Pre-Reading, Reading & Post-Reading Activities

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  • 0:01 Ensuring Understanding
  • 0:40 Pre-Reading
  • 1:39 During Reading
  • 2:33 Post-Reading
  • 3:05 Lesson Summary
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Lesson Transcript
Instructor: Kevin Newton

Kevin has edited encyclopedias, taught middle and high school history, and has a master's degree in Islamic law.

For your students to get the most out of their work, you shouldn't just throw a book at them. Instead, carefully constructed pre-reading, reading, and post-reading activities allow you to check for understanding and help increase interest.

Pre-Reading, Reading and Post-Reading Activities

Let's face it, the ultimate goal of reading is not to have students just sound out the words that they are reading, but instead to understand that what they are reading has inherent meaning. In fact, reading comprehension is one of the most important skills that we can teach. As such, it is important at all stages of education to give students the advantage of being able to understand the assigned reading material. In this lesson, we'll take a look at the stages of pre-reading, reading, and post-reading. While looking at each, we'll not only discuss the reasons to allocate resources to each in the first place, but also provide examples of activities that can be done at each stage.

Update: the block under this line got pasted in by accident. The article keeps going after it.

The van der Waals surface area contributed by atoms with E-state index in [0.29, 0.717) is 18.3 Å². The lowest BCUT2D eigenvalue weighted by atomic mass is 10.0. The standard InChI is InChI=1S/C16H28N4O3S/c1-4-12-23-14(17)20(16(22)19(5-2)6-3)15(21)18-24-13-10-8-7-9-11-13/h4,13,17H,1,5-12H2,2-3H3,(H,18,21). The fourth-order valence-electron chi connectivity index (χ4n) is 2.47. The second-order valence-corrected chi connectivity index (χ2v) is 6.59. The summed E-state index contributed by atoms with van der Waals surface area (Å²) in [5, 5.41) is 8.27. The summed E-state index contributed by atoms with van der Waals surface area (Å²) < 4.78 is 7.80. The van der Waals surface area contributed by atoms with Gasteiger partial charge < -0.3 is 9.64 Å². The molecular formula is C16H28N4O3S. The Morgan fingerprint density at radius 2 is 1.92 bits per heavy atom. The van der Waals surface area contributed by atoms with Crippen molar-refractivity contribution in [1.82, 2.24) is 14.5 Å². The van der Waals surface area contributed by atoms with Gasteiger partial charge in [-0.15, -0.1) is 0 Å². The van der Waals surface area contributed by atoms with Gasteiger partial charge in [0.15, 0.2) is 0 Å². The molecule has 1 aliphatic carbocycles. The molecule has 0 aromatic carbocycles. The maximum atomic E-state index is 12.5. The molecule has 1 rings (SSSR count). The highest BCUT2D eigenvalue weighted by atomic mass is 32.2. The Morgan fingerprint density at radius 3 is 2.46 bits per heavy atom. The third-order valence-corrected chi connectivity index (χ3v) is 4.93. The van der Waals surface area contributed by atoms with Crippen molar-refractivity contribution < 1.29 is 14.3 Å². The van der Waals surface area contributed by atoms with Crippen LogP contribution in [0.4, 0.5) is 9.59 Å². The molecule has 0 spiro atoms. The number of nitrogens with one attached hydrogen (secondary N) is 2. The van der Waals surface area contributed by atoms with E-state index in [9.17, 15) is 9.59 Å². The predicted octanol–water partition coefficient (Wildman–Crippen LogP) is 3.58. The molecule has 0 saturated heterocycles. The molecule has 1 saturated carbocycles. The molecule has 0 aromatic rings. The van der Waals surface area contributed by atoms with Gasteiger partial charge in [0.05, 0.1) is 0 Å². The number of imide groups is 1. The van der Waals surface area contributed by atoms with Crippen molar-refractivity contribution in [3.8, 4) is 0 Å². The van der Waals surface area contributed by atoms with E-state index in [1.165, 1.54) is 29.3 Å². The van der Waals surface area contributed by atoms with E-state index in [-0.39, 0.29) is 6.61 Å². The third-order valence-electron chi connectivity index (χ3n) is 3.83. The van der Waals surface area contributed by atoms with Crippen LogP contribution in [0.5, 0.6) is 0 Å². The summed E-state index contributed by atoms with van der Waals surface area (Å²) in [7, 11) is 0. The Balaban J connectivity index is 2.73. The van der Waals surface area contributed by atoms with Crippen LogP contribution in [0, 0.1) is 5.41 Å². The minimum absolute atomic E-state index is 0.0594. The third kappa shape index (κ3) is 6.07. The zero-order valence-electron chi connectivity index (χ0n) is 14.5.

Imagine two scenarios: In the first, your friend has dragged you to see a movie that you know nothing about. She won't even tell you the plot, yet you are expected to buy your ticket and give up your Friday night. It could be an awesome movie, or it could be a waste of time. In the second scenario, you've been waiting for a movie to come out for months. You've watched every trailer online and had your tickets from the moment they went on sale. Which movie do you think you'd retain more from?


Pre-reading, or exercises done before reading to prepare for the act of reading should have the same goals in mind. They should prepare the student to read the book and give some insight on the story. For younger students, making sure they have the vocabulary necessary to handle the text is crucial. Games to teach those words could be a fun way to bring students in. For older students, making sure they understand the significance of a work is important. For example, Animal Farm is a very different book if read with knowledge of the events of the Russian Revolution that inspired it.

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